Why do you have another <stdio.h> at the end of your program? You should know by now header files go at the top after #include.
    Actually that's prefectly legal. For that matter, the standard library header assert.h can be different every time you include it, and may be included multiple times to get different behavior when it's used. Let me quote:
    The Standard C Library, P. J. Plauger
    Page 19, beginning on pharagraph 4.

    This header has an additional peculiarity. As I mentioned in the previous
    chapter, all other headers are idempotent. Including any of them two or
    more times has the same effect as including teh header just once. In the case
    of <assert.h>, however, its behavior can vary each time you include it. The
    header alters the definition of assert to agree with the current definition
    status of NDEBUG.

    The net effect is that you can control assertions in different ways
    throughout a source file. Performance may suffer dramatically, for exam-
    ple, when assertions occur inside frequently executed loops. Or an earlier
    assertion may terminate execution before you get to the revealing parts. In
    either case, you may need to turn assertions on and off at various places
    throughout a source file.

    So to turn assertions on, you write:
    Code:
    #undef NDEBUG
    #include <assert.h>
    And to turn assertions off, you write:
    Code:
    #define NDEBUG
    #include <assert.h>
    Note that you can safely define the macro NDEBUG even if it is already
    defined. It is a benign redefinition, as I described on page 12. Benign
    redefinition was added to Standard C for just this purpose. It eliminates
    the need to protect multiple definitions of the same macro with macro
    guards and conditional directives.
    Quzah.
    Hope is the first step on the road to disappointment.

  8. #8
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    Also you should use fclose() on the file whenever you have finished with it.

  9. #9
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    Code:
     char filename[20];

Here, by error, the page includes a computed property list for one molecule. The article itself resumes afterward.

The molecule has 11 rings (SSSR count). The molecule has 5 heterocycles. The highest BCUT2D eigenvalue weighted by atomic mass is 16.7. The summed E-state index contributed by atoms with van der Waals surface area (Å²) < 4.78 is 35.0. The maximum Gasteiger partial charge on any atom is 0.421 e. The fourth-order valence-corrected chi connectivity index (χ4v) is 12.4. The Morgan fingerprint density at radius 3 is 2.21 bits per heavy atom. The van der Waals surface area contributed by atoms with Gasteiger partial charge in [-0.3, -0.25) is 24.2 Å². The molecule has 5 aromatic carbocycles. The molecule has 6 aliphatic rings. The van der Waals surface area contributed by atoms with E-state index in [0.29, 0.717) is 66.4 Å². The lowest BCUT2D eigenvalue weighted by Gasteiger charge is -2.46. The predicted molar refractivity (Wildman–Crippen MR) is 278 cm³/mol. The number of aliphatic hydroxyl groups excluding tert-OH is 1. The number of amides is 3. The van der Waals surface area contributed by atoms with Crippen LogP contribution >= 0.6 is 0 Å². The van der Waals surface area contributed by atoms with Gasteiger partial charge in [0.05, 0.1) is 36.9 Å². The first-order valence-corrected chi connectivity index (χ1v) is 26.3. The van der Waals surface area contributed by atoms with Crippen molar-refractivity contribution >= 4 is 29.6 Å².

scanf("%s",filename);
         FILE *fileptr;
         fileptr=fopen(filename,"r");
    Cannot work!!
    Code:
    int main()
    {
    
    char filename[20];
         scanf("%s",filename);
         FILE *fileptr;
         fileptr=fopen(filename,"r");
    }
    End up with 2 errors & 1 warning...

    _____

  10. #10
    ATH0 quzah's Avatar
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    That's fabulous. How about actually posting your errors next time? Come on now, you've got 30 posts behind you, you're telling us you still don't know the forum guidelines / etiquette?


    Quzah.
    Hope is the first step on the road to disappointment.

  11. #11
    Just Lurking Dave_Sinkula's Avatar
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    Quote Originally Posted by AssistMe
    So how do you people actually do it....??
    FAQ > How do I... (Level 1) > Get a line of text from the user/keyboard (C)
    Quote Originally Posted by AssistMe
    Code:
     char filename[20]; /* declaration */
         scanf("%s",filename); /* statement */
         FILE *fileptr; /* declaration */
         fileptr=fopen(filename,"r"); /* statement */
    End up with 2 errors & 1 warning
    This is okay for C99 or C++, but with C90 you should declare your variables before any statements.
    Code:
     char filename[20]; /* declaration */
         FILE *fileptr; /* declaration */
         scanf("%s",filename); /* statement */
         fileptr=fopen(filename,"r"); /* statement */
    But don't use scanf, read the FAQ.
    7. It is easier to write an incorrect program than understand a correct one.
    40. There are two ways to write error-free programs; only the third one works.*